When Media leaks on the internet

Movie leaks & album leaks are a big part of the entertainment industry. But what has been done to prevent them and is it an impossible task?


Throughout the years there have been a lot of discussions regarding piracy’s effect on the entertainment industry. The movie industry has tackled this with copy protection methods and 3D movies. The music industry has also tried numerous copy protection methods but none of which has been successful. Instead, they went after the download sites and services – And didn’t struggled to keep the compact disk format alive. This caused a severe blow to the music industry and left the major labels clueless for many years. While piracy hasn’t been kind to the movie industry, streaming services like Netflix gained success fairly quickly.

Spotify was recently introduced in the US as way for people to get their hands on a large music library – Without having to use torrents or other file sharing sites. Rdio is also an alternative to enable music streams but since Spotify has partnered with Facebook, they are currently the most promising services of the two. But the services doesn’t seem to stop album leaks or other forms of music downloads. And its the same with the movie industry – People recording at the theaters hasn’t stopped. The biggest movie blockbusters are still accessible a day or two after theatrical release. Free album downloads, a thing people take for granted now a days?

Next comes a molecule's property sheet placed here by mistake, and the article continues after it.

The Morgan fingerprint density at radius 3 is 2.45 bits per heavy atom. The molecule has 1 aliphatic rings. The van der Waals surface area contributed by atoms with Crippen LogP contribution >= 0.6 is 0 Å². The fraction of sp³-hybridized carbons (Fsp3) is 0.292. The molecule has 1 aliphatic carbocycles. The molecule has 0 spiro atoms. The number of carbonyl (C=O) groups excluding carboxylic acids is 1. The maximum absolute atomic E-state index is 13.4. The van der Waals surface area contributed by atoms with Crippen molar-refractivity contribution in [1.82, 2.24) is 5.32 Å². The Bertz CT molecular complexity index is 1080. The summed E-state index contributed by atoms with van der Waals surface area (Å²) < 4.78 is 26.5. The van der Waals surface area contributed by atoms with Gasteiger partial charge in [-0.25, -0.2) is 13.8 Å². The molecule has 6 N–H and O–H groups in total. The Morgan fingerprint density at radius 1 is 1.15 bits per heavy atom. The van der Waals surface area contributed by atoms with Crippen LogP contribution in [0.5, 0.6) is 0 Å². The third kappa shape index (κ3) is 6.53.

So is it impossible to put a stop to movie and album leaks? One interesting new form of release has been to release a movie on demand, and then release it theatrical. This was the case with Tim and Eric’s billion dollar movie, which was put on iTunes movie streaming platform months before its theatrical release. The piracy alternative was suddenly less attractive as the movie was released on the internet before any P2P downloading site or blog had it. It was also presented in HD and unlike the downloading options, it was available to be streamed.

Could this be an interesting idea to try for the music industry as well? We’ve seem some cases were artists release an album to be streamed for free when their album has leaked. Could this be industry standard in a couple of years? It could well be an alternative and might draw attention from album leaks to digital stores such as iTunes.


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